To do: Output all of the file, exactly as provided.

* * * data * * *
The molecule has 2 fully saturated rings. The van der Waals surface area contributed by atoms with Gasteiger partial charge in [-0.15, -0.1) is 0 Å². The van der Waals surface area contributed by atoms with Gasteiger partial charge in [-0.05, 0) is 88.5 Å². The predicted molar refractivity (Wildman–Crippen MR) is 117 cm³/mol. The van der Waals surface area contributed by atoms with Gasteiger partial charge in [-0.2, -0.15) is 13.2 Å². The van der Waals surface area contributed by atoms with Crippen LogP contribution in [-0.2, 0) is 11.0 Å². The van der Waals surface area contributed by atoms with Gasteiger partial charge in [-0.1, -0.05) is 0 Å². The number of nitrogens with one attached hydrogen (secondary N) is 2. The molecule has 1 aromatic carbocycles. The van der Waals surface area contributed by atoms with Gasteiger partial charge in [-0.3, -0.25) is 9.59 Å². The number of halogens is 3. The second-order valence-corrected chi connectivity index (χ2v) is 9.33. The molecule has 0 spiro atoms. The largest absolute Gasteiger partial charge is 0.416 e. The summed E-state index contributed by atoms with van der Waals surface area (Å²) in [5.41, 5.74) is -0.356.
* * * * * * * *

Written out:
The molecule has 2 fully saturated rings. The van der Waals surface area contributed by atoms with Gasteiger partial charge in [-0.15, -0.1) is 0 Å². The van der Waals surface area contributed by atoms with Gasteiger partial charge in [-0.05, 0) is 88.5 Å². The predicted molar refractivity (Wildman–Crippen MR) is 117 cm³/mol. The van der Waals surface area contributed by atoms with Gasteiger partial charge in [-0.2, -0.15) is 13.2 Å². The van der Waals surface area contributed by atoms with Crippen LogP contribution in [-0.2, 0) is 11.0 Å². The van der Waals surface area contributed by atoms with Gasteiger partial charge in [-0.1, -0.05) is 0 Å². The number of nitrogens with one attached hydrogen (secondary N) is 2. The molecule has 1 aromatic carbocycles. The van der Waals surface area contributed by atoms with Gasteiger partial charge in [-0.3, -0.25) is 9.59 Å². The number of halogens is 3. The second-order valence-corrected chi connectivity index (χ2v) is 9.33. The molecule has 0 spiro atoms. The largest absolute Gasteiger partial charge is 0.416 e. The summed E-state index contributed by atoms with van der Waals surface area (Å²) in [5.41, 5.74) is -0.356.